WASHINGTON (AP) — The number of people applying for U.S. unemployment benefits rose 14,000 last week to a seasonally adjusted 348,000, though the broader trend in applications remained stable.
But the four-week average was unchanged at 338,250, the Labor Department said Thursday. Applications are a rough proxy for layoffs. The average is not far above pre-recession levels, a sign companies are laying off few workers.
Economists said that winter storms two weeks ago may have caused some people to delay submitting their applications until last week, temporarily boosting the figures.
"Other evidence continues to point clearly to reasonably robust labor demand so we very much doubt the underlying trend in claims is picking up," Ian Shepherdson, chief economist at Pantheon Macroeconomics, said in a note to clients.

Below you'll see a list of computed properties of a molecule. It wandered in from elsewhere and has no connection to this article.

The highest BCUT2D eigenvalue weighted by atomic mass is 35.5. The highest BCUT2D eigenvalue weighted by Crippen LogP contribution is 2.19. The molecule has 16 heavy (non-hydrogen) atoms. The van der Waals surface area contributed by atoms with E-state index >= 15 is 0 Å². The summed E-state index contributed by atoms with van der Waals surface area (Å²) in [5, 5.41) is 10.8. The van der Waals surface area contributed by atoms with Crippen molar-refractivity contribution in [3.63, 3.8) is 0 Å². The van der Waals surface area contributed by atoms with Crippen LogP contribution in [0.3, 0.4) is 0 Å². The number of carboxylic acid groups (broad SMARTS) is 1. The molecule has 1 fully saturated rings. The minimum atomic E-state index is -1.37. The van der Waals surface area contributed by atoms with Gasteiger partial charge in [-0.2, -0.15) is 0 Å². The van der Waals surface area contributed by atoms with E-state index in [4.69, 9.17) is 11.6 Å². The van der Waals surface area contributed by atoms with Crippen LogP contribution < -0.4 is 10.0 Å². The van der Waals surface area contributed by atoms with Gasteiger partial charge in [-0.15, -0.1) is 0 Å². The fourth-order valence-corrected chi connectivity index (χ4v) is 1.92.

Applications have been mostly steady in recent weeks, even though hiring faltered in January and February. That suggests employers may be reluctant to add many jobs, but they aren't worried enough about future growth to step up layoffs.
Nearly 3.5 million people received unemployment aid in the week ending Feb. 8, the latest data available. That's about 25,000 fewer than the previous week.
Harsh winter weather has chilled hiring in recent months. Employers added just 113,000 jobs in January. That followed a gain of only 75,000 in December. Those figures are about half the monthly pace of the past two years.
On the positive side, the unemployment rate fell in January to a five-year low of 6.6 percent from 6.7 percent, as more of those out of work found jobs. And hiring rose in manufacturing and construction, two higher-paying industries that are key drivers of growth.